By Norb Rug
Captain Kangaroo was one of my favorite television programs when I was a child. It aired for 38 seasons and ran between October 3, 1955, and December 8, 1984. This made it one of the longest-running, children’s television programs broadcast at the time. Captain Kangaroo was created by Bob Keeshan who said the show was styled on “the warm relationship between grandparents and children”. Bob Keeshan had played Clarabell the Clown previously on The Howdy Doody Show that had been broadcast on NBC.
Captain Kangaroo had an eclectic mix that was based on life in the “Treasure House” (which was later known as “The Captain’s Place”) where Keeshan would meet guests, tell stories, and engage in childish antics with a host of regular characters, both puppets and humans, much to the delight of the viewing audience. Keeshan performed more than 9,000 times as “The Captain” during the show.
The supporting cast included a farmer named Mr. Green Jeans played by Hugh “Lumpy” Brannum and Dennis the painter, played by Cosmo Allegretti who also operated the puppets Mr. Moose and Bunny Rabbit.
The show was telecast live on the East Coast and in the Midwest during the first four years and was broadcast on kinescope for the West Coast, because Keeshan refused to perform the show live three times a day. It was in black-and-white until 1965.
On May 17, 1971, the show made two large changes. The Treasure House was renovated and renamed as the “The Captain’s Place” and Captain Kangaroo switched his navy blue coat with a red coat.
During September 1981, CBS cut the show from an hour long to half of an hour. They renamed it Wake Up with the Captain and changed it to an earlier time slot. It was moved to weekends a year later, in September 1982, and went back to an hour-long format. The Captain Kangaroo show was cancelled in December, 1984 by CBS.
The show didn’t have a very strict format, besides the fact the entire program would take place around and in the Treasure House or the Captain’s Place. The Captain would act together with puppets, guests, or other members of the cast. Captain Kangaroo had more guest stars than many filmed, scripted, prime time shows. Guest stars included Shari Lewis, Mister Rogers, Joan Rivers, Phyllis Diller, Bill Cosby, Ruth Buzzi, Minnie Pearl, Phil Donahue, Andy Griffith, Dr. Joyce Brothers and several others.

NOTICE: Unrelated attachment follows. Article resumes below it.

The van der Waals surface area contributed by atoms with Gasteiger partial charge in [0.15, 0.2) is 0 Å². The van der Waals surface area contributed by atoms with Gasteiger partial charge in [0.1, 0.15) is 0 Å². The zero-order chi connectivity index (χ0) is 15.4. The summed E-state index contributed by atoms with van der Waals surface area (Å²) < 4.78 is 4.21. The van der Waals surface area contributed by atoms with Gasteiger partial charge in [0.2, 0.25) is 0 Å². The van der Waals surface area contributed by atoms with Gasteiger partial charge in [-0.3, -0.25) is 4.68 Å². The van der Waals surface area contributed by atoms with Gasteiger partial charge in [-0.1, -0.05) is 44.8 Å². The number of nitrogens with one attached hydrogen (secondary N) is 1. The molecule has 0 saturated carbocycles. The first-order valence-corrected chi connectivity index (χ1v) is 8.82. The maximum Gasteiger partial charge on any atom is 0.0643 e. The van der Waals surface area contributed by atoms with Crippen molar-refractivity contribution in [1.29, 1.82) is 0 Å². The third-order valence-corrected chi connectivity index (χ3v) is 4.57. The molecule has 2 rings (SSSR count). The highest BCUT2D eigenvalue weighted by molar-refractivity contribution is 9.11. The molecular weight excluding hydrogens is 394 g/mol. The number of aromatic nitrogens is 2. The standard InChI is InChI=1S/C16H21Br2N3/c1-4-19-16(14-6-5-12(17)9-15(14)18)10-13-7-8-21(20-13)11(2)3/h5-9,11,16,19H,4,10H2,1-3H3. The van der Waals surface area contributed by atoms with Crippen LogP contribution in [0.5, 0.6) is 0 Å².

The opening sequence could even change. The show would begin with the theme music starting up. Then The Captain would unlock the doors of the Treasure House from the inside and open them and viewers would catch their first sight of him. At that time he would place the keys to the Treasure House on a nail, and the music would stop. However, from time to time the Captain could not get the keys to stay on the nail. When they fell off, the music would start playing all over again.
You never quite knew what would happen on each show, but at different times of the year, like as the Christmas season, skits featuring paper cutouts of stories like The Littlest Snowman would be shown.
Regular features included Tom Terrific and The Magic Drawing Board. The Captain would read stories that introduced children to books like Make Way for Ducklings, Curious George, Sweet Pickles, Stone Soup, and Mike Mulligan and His Steam Shovel.
My favorite individuals on the show were Grandfather Clock and Dancing Bear. Dancing Bear didn’t speak and he only appeared in short subject features. However Dancing Bear often danced waltzes to the background music, hence his name.
Beginning in 1974 and into the 1980s, the show was opened with an assortment of people wishing the Captain “Good morning”. Many times the openings featured who weren’t celebrities, but some of them featured stars from TV shows, most of which were broadcast over CBS, like The Bob Newhart Show, The Price is Right, Match Game, M*A*S*H, Alice, and One Day at a Time, as well as characters from another network, including William Shatner and Leonard Nimoy who were, dressed as Captain Kirk and Mr. Spock, characters from Peanuts, Big Bird from Sesame Street, and Fred Rogers from Mister Rogers’ Neighborhood. The assortment of “good mornings” always concluded with the Captain returning the greeting before program started.
At the close of each episode, the Captain would advise the parents who were watching the show to spend quality time with their children every day and he would often show ways in which they could do so. Later it the shows run, that changed to him saying, “Well, what would you like to do today? You know it could be a good day for…” singers would sing a song about different the things you could do while a short film clip of each of them was represented. It ended up with the singers saying, “There’s so much to do. These things are just a few.” It would then cut back to the captain who would say “Well, whatever you do, have a great day.”
He had received honorary degrees from six colleges and universities, and his professional awards include three Peabodys and an Emmy. Like many people, Captain Kangaroo had a Western New York connection. He received an honorary doctorate of humane letters from Alfred University in 1969.
Norb is a writer from Lockport. His email is firstname.lastname@example.org.